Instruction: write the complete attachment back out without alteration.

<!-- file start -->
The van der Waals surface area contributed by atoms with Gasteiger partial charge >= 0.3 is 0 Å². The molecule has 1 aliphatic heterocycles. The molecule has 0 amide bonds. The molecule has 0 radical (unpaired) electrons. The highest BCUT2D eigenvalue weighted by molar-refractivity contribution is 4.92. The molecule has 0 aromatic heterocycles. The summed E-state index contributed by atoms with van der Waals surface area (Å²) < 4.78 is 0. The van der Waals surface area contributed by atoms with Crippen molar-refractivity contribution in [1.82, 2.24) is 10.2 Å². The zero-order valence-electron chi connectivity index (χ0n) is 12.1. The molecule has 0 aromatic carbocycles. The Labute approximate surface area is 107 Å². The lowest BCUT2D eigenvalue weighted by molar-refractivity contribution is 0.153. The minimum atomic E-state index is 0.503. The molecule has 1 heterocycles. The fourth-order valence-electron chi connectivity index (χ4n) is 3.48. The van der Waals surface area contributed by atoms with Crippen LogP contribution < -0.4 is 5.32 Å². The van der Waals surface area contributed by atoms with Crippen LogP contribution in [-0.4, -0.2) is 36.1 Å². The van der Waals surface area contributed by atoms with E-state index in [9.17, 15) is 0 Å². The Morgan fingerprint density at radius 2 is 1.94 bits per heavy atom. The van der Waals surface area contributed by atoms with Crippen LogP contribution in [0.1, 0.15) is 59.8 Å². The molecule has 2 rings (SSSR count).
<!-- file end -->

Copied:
The van der Waals surface area contributed by atoms with Gasteiger partial charge >= 0.3 is 0 Å². The molecule has 1 aliphatic heterocycles. The molecule has 0 amide bonds. The molecule has 0 radical (unpaired) electrons. The highest BCUT2D eigenvalue weighted by molar-refractivity contribution is 4.92. The molecule has 0 aromatic heterocycles. The summed E-state index contributed by atoms with van der Waals surface area (Å²) < 4.78 is 0. The van der Waals surface area contributed by atoms with Crippen molar-refractivity contribution in [1.82, 2.24) is 10.2 Å². The zero-order valence-electron chi connectivity index (χ0n) is 12.1. The molecule has 0 aromatic carbocycles. The Labute approximate surface area is 107 Å². The lowest BCUT2D eigenvalue weighted by molar-refractivity contribution is 0.153. The minimum atomic E-state index is 0.503. The molecule has 1 heterocycles. The fourth-order valence-electron chi connectivity index (χ4n) is 3.48. The van der Waals surface area contributed by atoms with Crippen LogP contribution < -0.4 is 5.32 Å². The van der Waals surface area contributed by atoms with Crippen LogP contribution in [-0.4, -0.2) is 36.1 Å². The van der Waals surface area contributed by atoms with E-state index in [9.17, 15) is 0 Å². The Morgan fingerprint density at radius 2 is 1.94 bits per heavy atom. The van der Waals surface area contributed by atoms with Crippen LogP contribution in [0.1, 0.15) is 59.8 Å². The molecule has 2 rings (SSSR count).